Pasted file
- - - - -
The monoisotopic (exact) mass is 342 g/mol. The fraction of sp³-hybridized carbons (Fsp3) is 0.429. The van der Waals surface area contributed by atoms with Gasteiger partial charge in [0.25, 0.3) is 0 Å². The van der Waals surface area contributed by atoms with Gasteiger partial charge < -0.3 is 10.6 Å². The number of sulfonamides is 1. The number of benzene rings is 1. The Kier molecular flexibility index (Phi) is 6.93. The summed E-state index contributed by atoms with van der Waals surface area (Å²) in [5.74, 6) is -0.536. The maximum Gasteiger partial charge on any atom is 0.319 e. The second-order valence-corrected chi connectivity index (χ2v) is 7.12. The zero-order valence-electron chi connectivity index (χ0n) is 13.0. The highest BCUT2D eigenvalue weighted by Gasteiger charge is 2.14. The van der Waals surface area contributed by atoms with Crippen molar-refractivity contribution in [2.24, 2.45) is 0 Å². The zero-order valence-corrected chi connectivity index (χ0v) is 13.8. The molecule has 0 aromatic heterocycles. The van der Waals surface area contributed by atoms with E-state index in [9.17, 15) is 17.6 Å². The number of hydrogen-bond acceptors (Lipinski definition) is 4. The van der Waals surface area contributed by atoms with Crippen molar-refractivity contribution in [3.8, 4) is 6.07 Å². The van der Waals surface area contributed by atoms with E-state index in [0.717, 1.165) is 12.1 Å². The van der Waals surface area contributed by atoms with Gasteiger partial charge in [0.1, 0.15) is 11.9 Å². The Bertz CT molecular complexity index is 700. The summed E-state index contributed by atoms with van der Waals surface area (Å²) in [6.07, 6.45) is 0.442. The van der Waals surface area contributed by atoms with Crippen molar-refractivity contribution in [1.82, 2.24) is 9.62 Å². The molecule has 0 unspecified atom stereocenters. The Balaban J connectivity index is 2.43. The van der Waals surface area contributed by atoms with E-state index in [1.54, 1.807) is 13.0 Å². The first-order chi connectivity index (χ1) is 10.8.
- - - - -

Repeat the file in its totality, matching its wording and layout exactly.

The monoisotopic (exact) mass is 342 g/mol. The fraction of sp³-hybridized carbons (Fsp3) is 0.429. The van der Waals surface area contributed by atoms with Gasteiger partial charge in [0.25, 0.3) is 0 Å². The van der Waals surface area contributed by atoms with Gasteiger partial charge < -0.3 is 10.6 Å². The number of sulfonamides is 1. The number of benzene rings is 1. The Kier molecular flexibility index (Phi) is 6.93. The summed E-state index contributed by atoms with van der Waals surface area (Å²) in [5.74, 6) is -0.536. The maximum Gasteiger partial charge on any atom is 0.319 e. The second-order valence-corrected chi connectivity index (χ2v) is 7.12. The zero-order valence-electron chi connectivity index (χ0n) is 13.0. The highest BCUT2D eigenvalue weighted by Gasteiger charge is 2.14. The van der Waals surface area contributed by atoms with Crippen molar-refractivity contribution in [2.24, 2.45) is 0 Å². The zero-order valence-corrected chi connectivity index (χ0v) is 13.8. The molecule has 0 aromatic heterocycles. The van der Waals surface area contributed by atoms with E-state index in [9.17, 15) is 17.6 Å². The number of hydrogen-bond acceptors (Lipinski definition) is 4. The van der Waals surface area contributed by atoms with Crippen molar-refractivity contribution in [3.8, 4) is 6.07 Å². The van der Waals surface area contributed by atoms with E-state index in [0.717, 1.165) is 12.1 Å². The van der Waals surface area contributed by atoms with Gasteiger partial charge in [0.1, 0.15) is 11.9 Å². The Bertz CT molecular complexity index is 700. The summed E-state index contributed by atoms with van der Waals surface area (Å²) in [6.07, 6.45) is 0.442. The van der Waals surface area contributed by atoms with Crippen molar-refractivity contribution in [1.82, 2.24) is 9.62 Å². The molecule has 0 unspecified atom stereocenters. The Balaban J connectivity index is 2.43. The van der Waals surface area contributed by atoms with E-state index in [1.54, 1.807) is 13.0 Å². The first-order chi connectivity index (χ1) is 10.8.